The Spatial Analysis Center (SAC) provides a variety of GPS (global positioning system) and GIS (geographic information system) services to park staff and Yellowstone partners by repackaging technology and technical data to suit a variety of information needs.

The Professional Support Branch consists for administrative support functions, plus the Resource Information Team and the Research Permit Office.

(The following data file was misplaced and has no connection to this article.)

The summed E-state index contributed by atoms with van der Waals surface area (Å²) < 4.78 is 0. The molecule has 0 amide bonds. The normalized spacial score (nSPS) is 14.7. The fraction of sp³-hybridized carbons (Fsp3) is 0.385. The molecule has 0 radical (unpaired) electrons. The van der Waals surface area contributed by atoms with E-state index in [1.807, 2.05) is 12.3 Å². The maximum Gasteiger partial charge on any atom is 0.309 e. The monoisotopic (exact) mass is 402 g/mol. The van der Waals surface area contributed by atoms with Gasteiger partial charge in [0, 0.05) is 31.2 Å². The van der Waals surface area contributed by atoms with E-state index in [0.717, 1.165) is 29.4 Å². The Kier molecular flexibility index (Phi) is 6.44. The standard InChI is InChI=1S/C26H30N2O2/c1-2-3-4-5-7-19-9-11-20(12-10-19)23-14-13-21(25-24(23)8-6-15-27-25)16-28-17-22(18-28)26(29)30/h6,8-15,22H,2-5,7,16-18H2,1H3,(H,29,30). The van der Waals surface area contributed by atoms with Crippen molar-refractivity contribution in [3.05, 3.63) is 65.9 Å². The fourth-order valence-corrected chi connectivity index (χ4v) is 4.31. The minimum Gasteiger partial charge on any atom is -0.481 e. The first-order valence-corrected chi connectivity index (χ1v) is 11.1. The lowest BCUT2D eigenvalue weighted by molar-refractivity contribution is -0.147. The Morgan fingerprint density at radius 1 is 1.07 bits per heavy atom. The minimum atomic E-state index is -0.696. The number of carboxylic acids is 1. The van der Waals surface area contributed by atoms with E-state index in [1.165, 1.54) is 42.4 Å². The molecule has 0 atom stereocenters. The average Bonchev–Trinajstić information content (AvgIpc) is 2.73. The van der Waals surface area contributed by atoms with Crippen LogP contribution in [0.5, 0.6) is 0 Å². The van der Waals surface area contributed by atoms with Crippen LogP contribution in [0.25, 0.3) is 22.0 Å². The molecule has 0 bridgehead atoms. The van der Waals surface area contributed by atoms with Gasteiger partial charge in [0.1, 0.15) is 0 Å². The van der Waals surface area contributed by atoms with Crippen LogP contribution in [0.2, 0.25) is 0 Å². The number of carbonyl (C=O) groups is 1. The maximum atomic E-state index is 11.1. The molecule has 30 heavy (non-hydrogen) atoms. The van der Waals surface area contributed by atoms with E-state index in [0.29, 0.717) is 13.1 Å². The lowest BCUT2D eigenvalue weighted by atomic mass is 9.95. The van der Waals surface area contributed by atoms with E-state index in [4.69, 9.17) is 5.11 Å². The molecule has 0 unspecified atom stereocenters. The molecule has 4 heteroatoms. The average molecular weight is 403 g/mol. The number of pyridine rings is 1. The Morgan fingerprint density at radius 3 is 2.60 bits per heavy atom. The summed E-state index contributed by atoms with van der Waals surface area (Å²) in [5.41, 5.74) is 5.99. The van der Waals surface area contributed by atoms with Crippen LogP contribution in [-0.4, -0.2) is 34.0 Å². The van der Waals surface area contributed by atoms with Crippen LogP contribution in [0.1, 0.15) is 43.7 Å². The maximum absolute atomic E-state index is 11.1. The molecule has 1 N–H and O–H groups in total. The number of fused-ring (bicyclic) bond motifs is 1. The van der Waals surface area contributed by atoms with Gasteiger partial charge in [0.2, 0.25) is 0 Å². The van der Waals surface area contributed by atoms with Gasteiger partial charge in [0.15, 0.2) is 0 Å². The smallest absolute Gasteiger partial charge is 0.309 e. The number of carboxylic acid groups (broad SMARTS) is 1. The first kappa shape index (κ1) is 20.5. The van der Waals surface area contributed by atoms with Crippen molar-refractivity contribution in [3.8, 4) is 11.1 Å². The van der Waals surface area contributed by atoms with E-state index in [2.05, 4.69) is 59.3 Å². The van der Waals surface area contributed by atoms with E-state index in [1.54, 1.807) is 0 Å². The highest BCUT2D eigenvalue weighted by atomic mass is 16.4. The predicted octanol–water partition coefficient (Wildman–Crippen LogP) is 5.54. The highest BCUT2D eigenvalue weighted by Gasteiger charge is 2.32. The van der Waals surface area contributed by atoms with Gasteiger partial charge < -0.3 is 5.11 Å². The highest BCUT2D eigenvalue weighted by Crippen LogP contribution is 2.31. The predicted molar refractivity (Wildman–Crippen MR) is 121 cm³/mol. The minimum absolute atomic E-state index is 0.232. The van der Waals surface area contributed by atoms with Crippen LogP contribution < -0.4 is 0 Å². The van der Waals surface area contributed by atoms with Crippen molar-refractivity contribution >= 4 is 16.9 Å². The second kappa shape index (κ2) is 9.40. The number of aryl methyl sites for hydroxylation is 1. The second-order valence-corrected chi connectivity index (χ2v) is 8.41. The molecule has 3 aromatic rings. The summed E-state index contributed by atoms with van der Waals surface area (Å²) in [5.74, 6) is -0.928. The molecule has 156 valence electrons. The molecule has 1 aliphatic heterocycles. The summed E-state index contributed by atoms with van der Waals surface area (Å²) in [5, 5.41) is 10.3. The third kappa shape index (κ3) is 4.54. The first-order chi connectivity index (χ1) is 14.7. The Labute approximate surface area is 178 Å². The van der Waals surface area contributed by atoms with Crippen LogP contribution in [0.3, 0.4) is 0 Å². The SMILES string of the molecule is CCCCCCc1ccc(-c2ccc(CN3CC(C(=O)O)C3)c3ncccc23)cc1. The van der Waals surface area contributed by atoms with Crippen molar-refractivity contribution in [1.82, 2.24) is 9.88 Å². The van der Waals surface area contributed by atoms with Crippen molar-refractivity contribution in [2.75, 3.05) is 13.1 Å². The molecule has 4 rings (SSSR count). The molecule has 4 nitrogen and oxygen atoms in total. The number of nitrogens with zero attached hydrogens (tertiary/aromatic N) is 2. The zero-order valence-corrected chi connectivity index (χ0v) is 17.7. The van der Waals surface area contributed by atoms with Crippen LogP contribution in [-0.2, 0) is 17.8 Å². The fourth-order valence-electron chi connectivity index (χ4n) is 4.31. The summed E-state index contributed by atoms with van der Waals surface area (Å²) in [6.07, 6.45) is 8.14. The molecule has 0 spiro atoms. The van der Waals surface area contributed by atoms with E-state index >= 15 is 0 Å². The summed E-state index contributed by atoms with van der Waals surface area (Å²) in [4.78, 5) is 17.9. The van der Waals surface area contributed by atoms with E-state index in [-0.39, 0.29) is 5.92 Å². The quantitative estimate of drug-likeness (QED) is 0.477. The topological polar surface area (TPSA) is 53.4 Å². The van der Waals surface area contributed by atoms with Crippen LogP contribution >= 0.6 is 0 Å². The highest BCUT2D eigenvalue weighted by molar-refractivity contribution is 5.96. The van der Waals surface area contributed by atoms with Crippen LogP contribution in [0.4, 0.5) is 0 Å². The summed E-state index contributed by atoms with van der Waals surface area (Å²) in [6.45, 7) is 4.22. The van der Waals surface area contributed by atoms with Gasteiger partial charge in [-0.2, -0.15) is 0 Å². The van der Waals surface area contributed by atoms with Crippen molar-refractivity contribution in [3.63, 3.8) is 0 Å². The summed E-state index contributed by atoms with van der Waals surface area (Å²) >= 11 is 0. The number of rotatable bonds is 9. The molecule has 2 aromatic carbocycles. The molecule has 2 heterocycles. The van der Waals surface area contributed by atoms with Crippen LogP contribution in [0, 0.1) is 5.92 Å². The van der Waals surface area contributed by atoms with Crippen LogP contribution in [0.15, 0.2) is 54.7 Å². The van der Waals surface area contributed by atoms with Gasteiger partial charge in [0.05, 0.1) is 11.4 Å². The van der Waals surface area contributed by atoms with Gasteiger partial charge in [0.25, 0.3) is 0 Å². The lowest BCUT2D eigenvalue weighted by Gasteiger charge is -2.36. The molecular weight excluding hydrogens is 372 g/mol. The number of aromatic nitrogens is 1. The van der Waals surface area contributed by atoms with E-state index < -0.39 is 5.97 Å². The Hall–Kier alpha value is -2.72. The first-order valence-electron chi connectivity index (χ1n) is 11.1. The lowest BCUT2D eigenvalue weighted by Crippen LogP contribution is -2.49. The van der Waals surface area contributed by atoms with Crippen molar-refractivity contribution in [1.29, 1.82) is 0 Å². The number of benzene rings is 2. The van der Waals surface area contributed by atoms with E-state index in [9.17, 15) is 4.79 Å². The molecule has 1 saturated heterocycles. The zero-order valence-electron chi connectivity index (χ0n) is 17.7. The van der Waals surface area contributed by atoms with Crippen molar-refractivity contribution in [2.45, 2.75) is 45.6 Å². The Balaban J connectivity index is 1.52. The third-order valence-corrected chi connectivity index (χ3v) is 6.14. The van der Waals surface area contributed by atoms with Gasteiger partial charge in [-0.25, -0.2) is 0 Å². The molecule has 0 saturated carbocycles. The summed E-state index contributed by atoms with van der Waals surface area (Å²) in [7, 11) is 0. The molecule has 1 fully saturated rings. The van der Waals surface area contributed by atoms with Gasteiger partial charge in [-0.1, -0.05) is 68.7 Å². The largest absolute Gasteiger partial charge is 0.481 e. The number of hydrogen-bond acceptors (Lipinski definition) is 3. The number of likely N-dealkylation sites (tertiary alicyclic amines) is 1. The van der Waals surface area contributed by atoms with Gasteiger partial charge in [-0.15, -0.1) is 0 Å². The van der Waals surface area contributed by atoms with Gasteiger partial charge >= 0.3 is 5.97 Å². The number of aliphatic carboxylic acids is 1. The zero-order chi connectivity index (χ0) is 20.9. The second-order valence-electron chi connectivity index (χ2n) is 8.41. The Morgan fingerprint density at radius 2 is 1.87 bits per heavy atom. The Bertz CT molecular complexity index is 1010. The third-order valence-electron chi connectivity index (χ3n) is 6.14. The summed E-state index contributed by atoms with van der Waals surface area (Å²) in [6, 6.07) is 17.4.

The Resource Information Team synthesizes scientific and technical information and makes it available in language and formats that are accessible to researchers, other agency scientists, interested members of the public, and park managers who need to take research results into consideration when making decisions about park policies and priorities. Through presentations, events, printed and electronic publications, and outreach efforts, staff strive to promote discussion of park issues and policies by a variety of participants; contribute to the scientific body of knowledge about the park; and promote resource conservation and visitor enjoyment through improved understanding of ecological issues.